US Cabin Laptop Ban Really Means That No Flight is Safe Anywhere – Ronald K. Noble

Former INTERPOL Secretary General Ronald K. Noble asserts that the laptop cabin ban cannot be based on security considerations alone and has the perverse impact of actually increasing the terrorist threat confronting Americans.

Recently, the US announced that as a security measure, laptops, tablets and even mini-tablets would be banned indefinitely from the cabins of nine non-domestic airlines with direct flights from the Middle East and northern Africa to the US.

This could mean one of two things:

1. Since the ban implies that laptop bombs cannot be detected with existing resources, then no international flight from anywhere to the US and no domestic flight anywhere is safe from a terrorist bringing a laptop filled with explosives into a passenger cabin, or

2. US protectionism is the ban’s actual underlying motivation, to hurt international airlines from places like Dubai (United Arab Emirates) and Qatar.

There is a very high probability that the US Department of Homeland Security’s (DHS’s) laptop cabin ban cannot be based on security considerations alone; in fact, on its face, it has the perverse impact of actually increasing the terrorist threat confronting Americans.

The U.S. Department of Homeland Security explained its decision as follows: “We have reason to be concerned about attempts by terrorist groups to circumvent aviation security. Implementing additional security measures enhances our ability to mitigate further attempts against the overseas aviation industry.”

But these security measures—the laptop ban—prohibit laptops specifically from cabins because laptop bombs in a cabin are more dangerous than laptop bombs in a cargo hold.   This is basically an admission that no airport’s security measures can detect bombs in laptops in the first place (or, for that matter, stop terrorists from boarding flights).  If they could, there would be no need for the ban.

The select ban on laptops is disturbing because while it might keep passengers who fly to the U.S. from ten select countries safer, it likely increases the risk for others, shifting it to the tens of millions of travelers who are flying from other countries or who board domestic flights in the US.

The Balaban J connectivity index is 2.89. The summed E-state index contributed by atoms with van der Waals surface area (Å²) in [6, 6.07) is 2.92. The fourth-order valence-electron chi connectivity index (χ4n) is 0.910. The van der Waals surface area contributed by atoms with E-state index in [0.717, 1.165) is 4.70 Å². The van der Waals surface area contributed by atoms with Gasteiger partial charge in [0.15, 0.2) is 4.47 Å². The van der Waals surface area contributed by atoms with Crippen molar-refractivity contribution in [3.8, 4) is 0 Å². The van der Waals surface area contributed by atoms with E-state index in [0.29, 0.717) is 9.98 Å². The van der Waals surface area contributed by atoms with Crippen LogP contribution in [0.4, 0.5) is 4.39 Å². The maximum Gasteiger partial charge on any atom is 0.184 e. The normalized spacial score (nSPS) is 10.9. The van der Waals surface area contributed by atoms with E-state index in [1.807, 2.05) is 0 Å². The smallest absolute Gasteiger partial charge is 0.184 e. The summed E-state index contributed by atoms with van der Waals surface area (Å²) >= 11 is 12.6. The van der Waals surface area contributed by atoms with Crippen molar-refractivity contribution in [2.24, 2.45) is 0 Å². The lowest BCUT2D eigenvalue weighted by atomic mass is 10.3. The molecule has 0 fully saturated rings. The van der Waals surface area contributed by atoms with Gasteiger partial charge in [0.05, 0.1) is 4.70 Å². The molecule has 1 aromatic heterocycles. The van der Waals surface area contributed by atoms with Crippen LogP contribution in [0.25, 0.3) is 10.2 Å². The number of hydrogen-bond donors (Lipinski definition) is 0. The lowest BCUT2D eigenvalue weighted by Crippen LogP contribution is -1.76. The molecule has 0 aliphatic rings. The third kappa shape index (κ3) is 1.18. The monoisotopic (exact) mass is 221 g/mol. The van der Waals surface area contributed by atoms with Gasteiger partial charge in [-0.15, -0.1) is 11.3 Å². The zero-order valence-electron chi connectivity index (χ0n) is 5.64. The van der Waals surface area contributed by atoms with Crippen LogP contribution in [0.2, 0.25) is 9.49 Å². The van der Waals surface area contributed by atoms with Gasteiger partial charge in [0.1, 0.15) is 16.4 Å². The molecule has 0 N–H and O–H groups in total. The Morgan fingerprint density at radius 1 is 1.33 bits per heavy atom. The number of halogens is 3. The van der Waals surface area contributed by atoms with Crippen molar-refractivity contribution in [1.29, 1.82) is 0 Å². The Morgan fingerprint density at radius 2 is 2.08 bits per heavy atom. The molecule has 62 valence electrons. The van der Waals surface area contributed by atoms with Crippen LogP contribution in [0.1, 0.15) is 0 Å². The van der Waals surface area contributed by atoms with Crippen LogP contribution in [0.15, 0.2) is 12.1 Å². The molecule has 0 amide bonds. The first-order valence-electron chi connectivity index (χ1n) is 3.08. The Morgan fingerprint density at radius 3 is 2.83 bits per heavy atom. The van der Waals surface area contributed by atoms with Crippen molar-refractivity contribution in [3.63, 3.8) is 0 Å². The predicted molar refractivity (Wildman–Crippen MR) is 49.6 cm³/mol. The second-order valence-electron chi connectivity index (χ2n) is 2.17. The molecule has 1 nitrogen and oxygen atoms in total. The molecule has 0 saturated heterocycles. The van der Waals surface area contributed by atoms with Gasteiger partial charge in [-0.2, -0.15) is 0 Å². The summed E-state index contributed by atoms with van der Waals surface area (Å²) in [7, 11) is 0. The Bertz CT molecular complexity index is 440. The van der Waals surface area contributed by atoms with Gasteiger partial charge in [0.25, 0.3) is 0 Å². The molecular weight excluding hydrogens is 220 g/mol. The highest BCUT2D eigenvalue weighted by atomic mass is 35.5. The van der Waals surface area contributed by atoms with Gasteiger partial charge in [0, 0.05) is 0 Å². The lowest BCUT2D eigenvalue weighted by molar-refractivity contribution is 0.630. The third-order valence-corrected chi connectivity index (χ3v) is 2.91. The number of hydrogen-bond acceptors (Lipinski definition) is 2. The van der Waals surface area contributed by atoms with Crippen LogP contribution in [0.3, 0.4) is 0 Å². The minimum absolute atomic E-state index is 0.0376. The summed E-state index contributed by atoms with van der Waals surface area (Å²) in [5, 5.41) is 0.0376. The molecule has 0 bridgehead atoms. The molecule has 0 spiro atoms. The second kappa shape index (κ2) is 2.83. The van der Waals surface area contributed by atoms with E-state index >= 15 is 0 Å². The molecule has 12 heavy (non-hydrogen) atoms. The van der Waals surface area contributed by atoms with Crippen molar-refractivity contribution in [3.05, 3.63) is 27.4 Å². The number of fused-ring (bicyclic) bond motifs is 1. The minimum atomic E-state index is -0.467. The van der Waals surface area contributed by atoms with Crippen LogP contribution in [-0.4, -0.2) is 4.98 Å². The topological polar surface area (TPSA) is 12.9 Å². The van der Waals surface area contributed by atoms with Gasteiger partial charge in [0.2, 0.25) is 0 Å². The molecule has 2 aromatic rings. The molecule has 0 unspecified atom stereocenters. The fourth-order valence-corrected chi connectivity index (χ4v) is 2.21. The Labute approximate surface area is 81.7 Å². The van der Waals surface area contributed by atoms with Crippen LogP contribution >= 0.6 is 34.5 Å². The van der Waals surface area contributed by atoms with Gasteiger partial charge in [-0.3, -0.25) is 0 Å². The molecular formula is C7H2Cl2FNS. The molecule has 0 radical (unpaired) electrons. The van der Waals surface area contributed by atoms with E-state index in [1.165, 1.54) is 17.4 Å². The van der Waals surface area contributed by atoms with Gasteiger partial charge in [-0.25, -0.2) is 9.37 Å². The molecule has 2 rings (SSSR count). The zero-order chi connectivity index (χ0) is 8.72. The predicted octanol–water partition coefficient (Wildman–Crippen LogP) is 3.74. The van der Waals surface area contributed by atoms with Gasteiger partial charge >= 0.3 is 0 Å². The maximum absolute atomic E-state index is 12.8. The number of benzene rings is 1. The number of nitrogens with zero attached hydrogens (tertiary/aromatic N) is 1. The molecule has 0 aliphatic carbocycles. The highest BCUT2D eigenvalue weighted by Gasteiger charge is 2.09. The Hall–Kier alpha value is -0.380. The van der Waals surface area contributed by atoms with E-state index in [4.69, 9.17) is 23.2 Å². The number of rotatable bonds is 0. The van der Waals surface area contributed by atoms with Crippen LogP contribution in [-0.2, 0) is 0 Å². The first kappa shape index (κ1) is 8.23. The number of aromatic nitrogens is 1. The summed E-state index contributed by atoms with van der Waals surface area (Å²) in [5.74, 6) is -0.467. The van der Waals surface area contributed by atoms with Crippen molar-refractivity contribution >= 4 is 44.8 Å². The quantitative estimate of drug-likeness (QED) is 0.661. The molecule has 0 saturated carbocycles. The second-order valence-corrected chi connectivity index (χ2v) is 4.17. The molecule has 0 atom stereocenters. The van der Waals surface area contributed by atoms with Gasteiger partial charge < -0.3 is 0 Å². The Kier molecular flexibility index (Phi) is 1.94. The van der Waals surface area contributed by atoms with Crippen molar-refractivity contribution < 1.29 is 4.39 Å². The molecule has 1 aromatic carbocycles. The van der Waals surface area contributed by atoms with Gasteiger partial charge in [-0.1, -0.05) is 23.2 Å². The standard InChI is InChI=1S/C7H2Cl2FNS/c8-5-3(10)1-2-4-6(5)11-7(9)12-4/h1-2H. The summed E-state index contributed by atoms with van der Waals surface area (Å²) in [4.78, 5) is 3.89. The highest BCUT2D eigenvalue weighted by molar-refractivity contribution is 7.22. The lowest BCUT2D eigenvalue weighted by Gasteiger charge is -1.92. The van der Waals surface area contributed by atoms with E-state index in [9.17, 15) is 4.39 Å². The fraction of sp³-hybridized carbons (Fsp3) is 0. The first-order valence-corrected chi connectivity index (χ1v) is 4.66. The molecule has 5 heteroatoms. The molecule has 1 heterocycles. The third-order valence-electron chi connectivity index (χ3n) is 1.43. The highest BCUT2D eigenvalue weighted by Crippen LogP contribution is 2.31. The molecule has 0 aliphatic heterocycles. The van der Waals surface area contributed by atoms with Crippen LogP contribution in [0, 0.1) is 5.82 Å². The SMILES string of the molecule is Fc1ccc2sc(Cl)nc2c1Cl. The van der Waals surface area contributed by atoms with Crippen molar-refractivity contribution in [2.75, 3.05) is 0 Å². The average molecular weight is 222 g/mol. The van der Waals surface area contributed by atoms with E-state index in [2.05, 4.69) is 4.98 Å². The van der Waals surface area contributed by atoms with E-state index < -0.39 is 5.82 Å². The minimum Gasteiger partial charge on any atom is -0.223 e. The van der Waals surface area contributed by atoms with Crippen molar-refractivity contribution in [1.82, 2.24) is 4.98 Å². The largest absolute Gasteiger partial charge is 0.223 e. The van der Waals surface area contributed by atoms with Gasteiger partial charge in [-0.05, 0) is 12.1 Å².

It is no surprise, then, that the chief executive of the International Air Transport Association, Alexandre de Juniac, has stated that “the current measures are not an acceptable long-term solution to whatever threat they are trying to mitigate. Even in the short term it is difficult to understand their effectiveness.”

The US should use the bad decision of this cabin laptop ban as an opportunity to enact a framework for “extreme vetting” (to borrow and adapt a phrase from US President Donald Trump) of passengers and their carry-on luggage to address the real security threat of terrorists with laptop bombs that intelligence services have identified.

This approach should:

1. Keep terrorists off planes in the first place, and

2. Screen laptops to ensure that they do not contain explosives.

Passengers who wish to carry laptops on planes would go to newly-created laptop screening lanes at security checkpoints, where they would be interrogated and their laptops would be examined to make sure they do not contain any explosives.

Due to the significant flaws in the cabin laptop ban, the conclusion could easily be drawn that the ban is motivated not by security concerns, but by economic protectionism. In that case, our government should call it as it really is and not use false claims of a security risk as a basis for discriminatory action against certain foreign airlines and airports.

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